A roller-brush applicator combining a spray-gun and a dynamically displacable cross-member having roller-brushes mounted thereto features a moveable travel limiter to selectively adjust the maximum rotational displacement of the cross-member to prevent the roller-brushes from traveling across the flow path of a fluid spray being emitted from the spray-gun. With this design, the liquid transfer efficiency of the applicator, from the nozzle to a surface, is nearly 90%. The roller-brush applicator includes a frame having first and second opposed ends, with a connecting means, attached to the first end, for attaching the frame proximate to the nozzle, and a cross member pivotally mounted to the second end to rotate about a pivot axis. A pair of spaced-apart roller-brushes are each rotatably mounted to a shaft, with the shafts extending from the cross-member.
The shafts extend parallel to, and are disposed on opposite sides of, the pivot axis. The cross-member traverses an arcuate path, and the travel limiter is mounted to the frame so as to extend across the arcuate path and contact the cross-member upon the cross-member reaching extreme angles of rotation. In this fashion, a maximum rotational movement of the cross-member is established. Typically, the detent is spaced-apart from the pivot axis and is slidably engaged with the frame. This allows varying the distance between the pivot axis and the detent, thereby varying the maximum rotational movement of the cross-member.
FIG. 1 is a plan view showing stripe patterns of paint deposited upon a surface using a device of the prior art.
FIG. 2 is a perspective view of a first embodiment of the present invention.
FIG. 3 is a perspective view of the apparatus shown in FIG. 2, without the spray-gun, for purposes of clarity.
FIG. 4 is a perspective view of a travel limiter shown is FIG. 2.
FIG. 5 is a top view of the apparatus shown in FIG. 2, demonstrating the path of a fluid stream compared to a spatial displacement of the roller-brushes with respect to a nozzle.
FIG. 6 is plan view showing a spray envelope produced by the nozzle of the apparatus shown in FIG. 4, in accord with the present invention.
FIG. 7 is a plan view showing stripe patterns of paint deposited upon a surface using an apparatus in accord with the present invention.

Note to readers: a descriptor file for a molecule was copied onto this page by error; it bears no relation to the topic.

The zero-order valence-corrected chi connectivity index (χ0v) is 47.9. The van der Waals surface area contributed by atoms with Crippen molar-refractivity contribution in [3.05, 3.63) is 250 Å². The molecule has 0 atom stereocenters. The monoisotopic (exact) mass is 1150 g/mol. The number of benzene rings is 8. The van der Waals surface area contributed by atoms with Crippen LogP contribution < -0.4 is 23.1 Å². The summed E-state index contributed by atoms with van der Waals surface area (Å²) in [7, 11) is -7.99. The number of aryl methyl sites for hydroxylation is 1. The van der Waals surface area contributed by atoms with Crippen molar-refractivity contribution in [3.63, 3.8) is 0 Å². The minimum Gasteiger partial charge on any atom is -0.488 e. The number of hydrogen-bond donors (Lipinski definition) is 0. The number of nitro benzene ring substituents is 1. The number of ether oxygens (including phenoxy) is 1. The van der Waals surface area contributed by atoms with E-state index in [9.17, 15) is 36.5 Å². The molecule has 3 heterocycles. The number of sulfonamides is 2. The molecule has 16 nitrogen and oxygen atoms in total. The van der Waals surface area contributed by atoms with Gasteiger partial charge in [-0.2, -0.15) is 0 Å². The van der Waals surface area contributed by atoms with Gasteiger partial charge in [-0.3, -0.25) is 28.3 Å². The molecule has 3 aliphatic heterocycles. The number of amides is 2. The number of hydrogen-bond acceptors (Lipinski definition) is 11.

FIG. 8 is a side view of an alternate embodiment of the apparatus of the present invention.
FIG. 9 is a perspective cross-sectional view of an extension wand shown in FIG. 8.
FIG. 10 is a partial perspective cross-sectional view of the extension wand shown in FIG. 9, in accord with an alternate embodiment.
FIG. 11 is a partial perspective cross-sectional view of the extension wand shown in FIG. 9, in accord with an alternate embodiment.
FIG. 12 is a perspective view of the apparatus shown in FIG. 3, in accord with an alternate embodiment.
FIG. 13 is a perspective view of the apparatus, shown in FIG. 12, attached to the embodiment shown in FIG. 8 and including a forwardly mounted handle.
FIG. 14 is a perspective view of an alternate embodiment of the apparatus shown in FIG. 2.
With reference to FIG. 2, the apparatus of the present invention features a hand-held fluid spray-gun 10 in combination with a roller-brush applicator 12 disposed in front of the manifold body 11. Attached to the body 11 from below is an inlet conduit 14 which is in fluid communication with a pressurized source of fluid 16. A nozzle 18 is attached to an opposite end of the body 11, proximate to an outlet, not shown. The nozzle 18 allows a spray of fluid 20 exiting from the outlet to travel toward the roller-brush applicator 12. The body 11 has a grip 24 to facilitate holding the gun 10 by a hand of an operator (not shown) with the grip having a front projection 26 and a rear projection 28 which provide support for the hand holding the gun 10. Disposed above the front projection 26 is a trigger 30 in a position for operation by an index finger of an operator while other fingers of the operator hold the grip 24 below the front projection 26.
The trigger 30 is resiliently disposed to be held away from the grip 24. When moved inwardly toward the grip 24, the trigger 30 actuates a push rod 32, which in turn opens a valve, not shown. The valve controls whether the pressurized fluid can flow through the gun 10 and selectively places the inlet conduit 14 and the outlet in fluid communication. With the trigger 30 moved inwardly, the valve is opened, and the spray of fluid 20 shoots from the nozzle 18. To protect the spray-gun 10 from damage, a top guard 36 projects from a top end. A metal wire 38, or like material, extends between the nozzle 18 and the grip 24, projecting forward thereof to surround the trigger 30 and provide protection for a hand holding the gun 10. A nozzle guard is positioned proximate to the nozzle 18 and includes a body 40 and a pair of projections 42. Each projection 42 is a hollow trapezoid. The projections 42 extend from the body and are symmetrically disposed on, and angled away from, opposite sides of the nozzle 18, with the portion of the projections 42 proximate to the nozzle 18 forming upper 39 and lower 41 notches. The nozzle guard serves to protect a user from the fluid spray 20, while allowing the fluid spray 20 to pass unobstructed.